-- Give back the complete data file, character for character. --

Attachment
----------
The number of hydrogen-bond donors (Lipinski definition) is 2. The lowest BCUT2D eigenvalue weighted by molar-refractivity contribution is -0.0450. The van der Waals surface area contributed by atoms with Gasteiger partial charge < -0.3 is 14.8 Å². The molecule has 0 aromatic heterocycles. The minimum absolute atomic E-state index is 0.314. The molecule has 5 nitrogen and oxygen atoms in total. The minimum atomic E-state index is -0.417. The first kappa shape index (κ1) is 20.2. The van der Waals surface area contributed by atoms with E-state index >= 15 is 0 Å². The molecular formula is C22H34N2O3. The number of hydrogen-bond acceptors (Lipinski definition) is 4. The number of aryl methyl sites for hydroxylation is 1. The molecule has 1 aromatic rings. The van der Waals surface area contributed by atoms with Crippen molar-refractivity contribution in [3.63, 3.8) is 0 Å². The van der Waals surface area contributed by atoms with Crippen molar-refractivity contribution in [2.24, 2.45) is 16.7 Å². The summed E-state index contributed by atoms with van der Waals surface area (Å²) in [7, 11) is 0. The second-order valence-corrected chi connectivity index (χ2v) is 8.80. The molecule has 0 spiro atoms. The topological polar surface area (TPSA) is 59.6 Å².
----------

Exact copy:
The number of hydrogen-bond donors (Lipinski definition) is 2. The lowest BCUT2D eigenvalue weighted by molar-refractivity contribution is -0.0450. The van der Waals surface area contributed by atoms with Gasteiger partial charge < -0.3 is 14.8 Å². The molecule has 0 aromatic heterocycles. The minimum absolute atomic E-state index is 0.314. The molecule has 5 nitrogen and oxygen atoms in total. The minimum atomic E-state index is -0.417. The first kappa shape index (κ1) is 20.2. The van der Waals surface area contributed by atoms with E-state index >= 15 is 0 Å². The molecular formula is C22H34N2O3. The number of hydrogen-bond acceptors (Lipinski definition) is 4. The number of aryl methyl sites for hydroxylation is 1. The molecule has 1 aromatic rings. The van der Waals surface area contributed by atoms with Crippen molar-refractivity contribution in [3.63, 3.8) is 0 Å². The van der Waals surface area contributed by atoms with Crippen molar-refractivity contribution in [2.24, 2.45) is 16.7 Å². The summed E-state index contributed by atoms with van der Waals surface area (Å²) in [7, 11) is 0. The second-order valence-corrected chi connectivity index (χ2v) is 8.80. The molecule has 0 spiro atoms. The topological polar surface area (TPSA) is 59.6 Å².